I was having a discussion with a female friend (subject A) this morning over the ignorance and narrow-mindedness some people display via their BBm status updates. In this case, another friend of mine (subject B) was wondering aloud that “White people are so weird and strange“. I was explaining to subject A that it’s impossible for humans to make progress when we still lump people together based on their ethnicity and actions. Suddenly, subject A gets riled up. About what you may ask? She was peeved by my use of the word ethnicity instead of race. She was highly irritated that I would suggest that being “White” is not a race, but rather an ethnicity and that we should stop “extending these socially constructed social contracts.” I tried to explain that over time, in addition to what my professors taught me in college and what I’ve experienced, I had come to see race as a social construct. I view humanity as the human race consisting of people from various ethnicities, not various races. My friend wanted us to “re-construct” my comment, but I was not in the mood. It was too early for such a discussion. Yet, I obliged. I explained further that the notion of the “White race”, “Black race”, or “purple race” has been used as a divisive tool amongst humans for centuries. We don’t have to look any further than the example of slavery, both past and present, albeit in different forms. As a result, it is not shocking to find supremacists who view the “White race” as being superior or the “Black race” being destined to be poor, lazy, violent and over-religious, which is one reason why I refuse to use the word race in categorizing people.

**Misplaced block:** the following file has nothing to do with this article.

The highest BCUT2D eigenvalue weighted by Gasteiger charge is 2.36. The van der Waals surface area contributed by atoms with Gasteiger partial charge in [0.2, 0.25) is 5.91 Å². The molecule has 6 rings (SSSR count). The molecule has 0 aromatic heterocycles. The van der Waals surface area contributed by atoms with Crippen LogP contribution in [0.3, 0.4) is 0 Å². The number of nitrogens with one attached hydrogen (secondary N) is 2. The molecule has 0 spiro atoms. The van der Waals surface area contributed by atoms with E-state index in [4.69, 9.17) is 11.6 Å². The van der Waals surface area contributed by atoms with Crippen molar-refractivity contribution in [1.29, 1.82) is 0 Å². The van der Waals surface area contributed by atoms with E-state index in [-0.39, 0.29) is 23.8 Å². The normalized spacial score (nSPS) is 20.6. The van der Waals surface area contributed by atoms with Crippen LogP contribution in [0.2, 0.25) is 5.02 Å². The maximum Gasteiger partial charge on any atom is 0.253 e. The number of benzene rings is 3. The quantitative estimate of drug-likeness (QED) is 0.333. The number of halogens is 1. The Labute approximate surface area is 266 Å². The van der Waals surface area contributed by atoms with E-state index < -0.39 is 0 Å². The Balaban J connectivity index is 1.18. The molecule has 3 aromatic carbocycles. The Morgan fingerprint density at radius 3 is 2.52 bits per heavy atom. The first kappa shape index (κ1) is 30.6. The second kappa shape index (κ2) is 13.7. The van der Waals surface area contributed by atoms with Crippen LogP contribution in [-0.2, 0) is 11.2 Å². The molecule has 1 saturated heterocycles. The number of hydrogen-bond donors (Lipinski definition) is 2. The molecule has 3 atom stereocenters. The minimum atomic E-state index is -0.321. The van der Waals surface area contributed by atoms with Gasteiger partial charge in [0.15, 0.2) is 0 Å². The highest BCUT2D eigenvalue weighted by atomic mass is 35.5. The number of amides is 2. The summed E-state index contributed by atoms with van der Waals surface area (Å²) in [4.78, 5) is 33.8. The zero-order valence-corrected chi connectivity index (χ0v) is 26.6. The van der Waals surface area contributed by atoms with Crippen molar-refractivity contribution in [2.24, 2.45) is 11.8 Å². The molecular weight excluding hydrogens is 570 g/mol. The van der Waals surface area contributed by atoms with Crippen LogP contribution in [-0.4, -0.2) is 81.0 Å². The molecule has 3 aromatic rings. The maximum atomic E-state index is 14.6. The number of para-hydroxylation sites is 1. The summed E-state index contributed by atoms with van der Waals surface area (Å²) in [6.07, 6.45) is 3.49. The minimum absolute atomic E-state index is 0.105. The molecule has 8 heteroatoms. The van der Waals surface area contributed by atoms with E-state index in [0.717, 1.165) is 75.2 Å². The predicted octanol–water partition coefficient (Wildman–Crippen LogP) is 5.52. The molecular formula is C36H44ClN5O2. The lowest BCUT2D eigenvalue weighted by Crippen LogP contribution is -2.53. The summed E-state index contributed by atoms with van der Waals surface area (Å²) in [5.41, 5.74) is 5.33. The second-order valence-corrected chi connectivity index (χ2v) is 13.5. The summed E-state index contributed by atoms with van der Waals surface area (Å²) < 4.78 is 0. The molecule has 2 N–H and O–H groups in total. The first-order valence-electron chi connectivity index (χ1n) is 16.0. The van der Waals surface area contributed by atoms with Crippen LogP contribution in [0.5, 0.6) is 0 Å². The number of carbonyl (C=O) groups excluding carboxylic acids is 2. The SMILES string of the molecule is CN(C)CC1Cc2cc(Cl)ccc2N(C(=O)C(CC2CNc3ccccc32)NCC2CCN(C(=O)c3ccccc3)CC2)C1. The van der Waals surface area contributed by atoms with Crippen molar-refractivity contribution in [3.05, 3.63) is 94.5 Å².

Rather than my friend calmly expressing her opposition, she proceeds with the following rant. And I quote: “You of all people know better…so because your professors are dumb doesn’t mean you should also act dumb…and if you want to pretend that we are one human race and we are all happy go lucky, then please rethink why you want to read law.” For a split second, I was about to go all “Omarosa” up on her tush, but the calming spirit of the Lord warned me otherwise. So I jejely told her that I stand by my comment and that I did not need to rethink why I wanted to study law. For one, me “viewing race as a social construct” is not correlational to my desire to study law, which entails: developing proficiency in writing and speaking, reading, analyzing, thinking logically, doing research, and redressing wrongs in a just and fair manner, all the while being aware of the complexities of the legal principle. In spite of my ideologies, I am not one of those people who disregards the fact that “given the bias of cultural presumption, we tend to see in the law a reflection of ourselves that only serves to confirm the image we have of ourselves as a diverse people” (www.people.brandeis.edu/~teuber/law.intro.html). It would be foolish of me to think that we still don’t live in a divided world.
Yet I couldn’t help but wonder what gives people the audacity to think they know what your profession should be because they disagree with a comment you make? Granted there are people who when you listen to their beliefs, your heart bleeds that they could possibly end up in a position of leadership. With such people, the most I would tell them is to think critically and go read. I would never assume that I know what their career should be. Just because people don’t agree with your philosophies, does not mean you have to belittle them. I’m just having a hard time understanding what my friend’s problem is. For crying out loud, even some of the numerous government, exam, and job application forms here in the U.S have a section for people to fill in their ETHNICITY or ethnic origin. So what’s the issue?
My Jaguda people, can you help me out here? Do you believe that the notion of replacing the term race with ethnicity and viewing race as a social construct is foolhardy, naïve and delusional? Or you disagree? What say ye?
Photo credits: http://www.drsharma.ca/tag/ethnicity
Article Tags: BBm status updates · ethnicity · Humor · News · nigeria · race · Social Issues